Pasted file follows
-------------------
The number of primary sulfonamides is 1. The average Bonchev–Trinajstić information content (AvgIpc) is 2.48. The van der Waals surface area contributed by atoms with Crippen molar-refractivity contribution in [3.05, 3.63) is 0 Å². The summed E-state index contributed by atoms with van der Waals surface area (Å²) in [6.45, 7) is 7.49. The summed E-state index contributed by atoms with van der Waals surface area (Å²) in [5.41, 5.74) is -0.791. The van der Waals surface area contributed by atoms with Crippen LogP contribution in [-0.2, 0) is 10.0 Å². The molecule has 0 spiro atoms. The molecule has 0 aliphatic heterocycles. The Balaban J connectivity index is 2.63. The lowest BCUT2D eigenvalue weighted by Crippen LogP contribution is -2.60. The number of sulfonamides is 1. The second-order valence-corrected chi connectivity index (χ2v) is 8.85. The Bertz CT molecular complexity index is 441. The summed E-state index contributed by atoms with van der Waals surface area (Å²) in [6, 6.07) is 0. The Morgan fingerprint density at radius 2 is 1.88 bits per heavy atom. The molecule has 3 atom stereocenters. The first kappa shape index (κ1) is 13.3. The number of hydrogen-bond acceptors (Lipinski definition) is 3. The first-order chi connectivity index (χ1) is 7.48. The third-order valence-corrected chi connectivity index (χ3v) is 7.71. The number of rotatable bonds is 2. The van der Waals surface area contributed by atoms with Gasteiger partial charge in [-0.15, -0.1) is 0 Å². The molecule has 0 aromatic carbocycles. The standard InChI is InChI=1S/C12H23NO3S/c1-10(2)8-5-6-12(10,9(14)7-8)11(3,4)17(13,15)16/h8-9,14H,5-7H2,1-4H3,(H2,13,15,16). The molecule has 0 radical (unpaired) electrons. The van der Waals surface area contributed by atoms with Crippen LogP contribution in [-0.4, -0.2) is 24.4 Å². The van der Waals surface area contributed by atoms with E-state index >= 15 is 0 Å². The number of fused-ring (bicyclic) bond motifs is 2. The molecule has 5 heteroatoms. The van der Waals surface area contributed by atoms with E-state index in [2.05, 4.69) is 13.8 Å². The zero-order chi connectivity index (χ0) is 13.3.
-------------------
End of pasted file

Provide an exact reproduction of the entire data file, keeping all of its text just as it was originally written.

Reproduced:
The number of primary sulfonamides is 1. The average Bonchev–Trinajstić information content (AvgIpc) is 2.48. The van der Waals surface area contributed by atoms with Crippen molar-refractivity contribution in [3.05, 3.63) is 0 Å². The summed E-state index contributed by atoms with van der Waals surface area (Å²) in [6.45, 7) is 7.49. The summed E-state index contributed by atoms with van der Waals surface area (Å²) in [5.41, 5.74) is -0.791. The van der Waals surface area contributed by atoms with Crippen LogP contribution in [-0.2, 0) is 10.0 Å². The molecule has 0 spiro atoms. The molecule has 0 aliphatic heterocycles. The Balaban J connectivity index is 2.63. The lowest BCUT2D eigenvalue weighted by Crippen LogP contribution is -2.60. The number of sulfonamides is 1. The second-order valence-corrected chi connectivity index (χ2v) is 8.85. The Bertz CT molecular complexity index is 441. The summed E-state index contributed by atoms with van der Waals surface area (Å²) in [6, 6.07) is 0. The Morgan fingerprint density at radius 2 is 1.88 bits per heavy atom. The molecule has 3 atom stereocenters. The first kappa shape index (κ1) is 13.3. The number of hydrogen-bond acceptors (Lipinski definition) is 3. The first-order chi connectivity index (χ1) is 7.48. The third-order valence-corrected chi connectivity index (χ3v) is 7.71. The number of rotatable bonds is 2. The van der Waals surface area contributed by atoms with Gasteiger partial charge in [-0.15, -0.1) is 0 Å². The molecule has 0 aromatic carbocycles. The standard InChI is InChI=1S/C12H23NO3S/c1-10(2)8-5-6-12(10,9(14)7-8)11(3,4)17(13,15)16/h8-9,14H,5-7H2,1-4H3,(H2,13,15,16). The molecule has 0 radical (unpaired) electrons. The van der Waals surface area contributed by atoms with Crippen LogP contribution in [-0.4, -0.2) is 24.4 Å². The van der Waals surface area contributed by atoms with E-state index >= 15 is 0 Å². The number of fused-ring (bicyclic) bond motifs is 2. The molecule has 5 heteroatoms. The van der Waals surface area contributed by atoms with E-state index in [2.05, 4.69) is 13.8 Å². The zero-order chi connectivity index (χ0) is 13.3.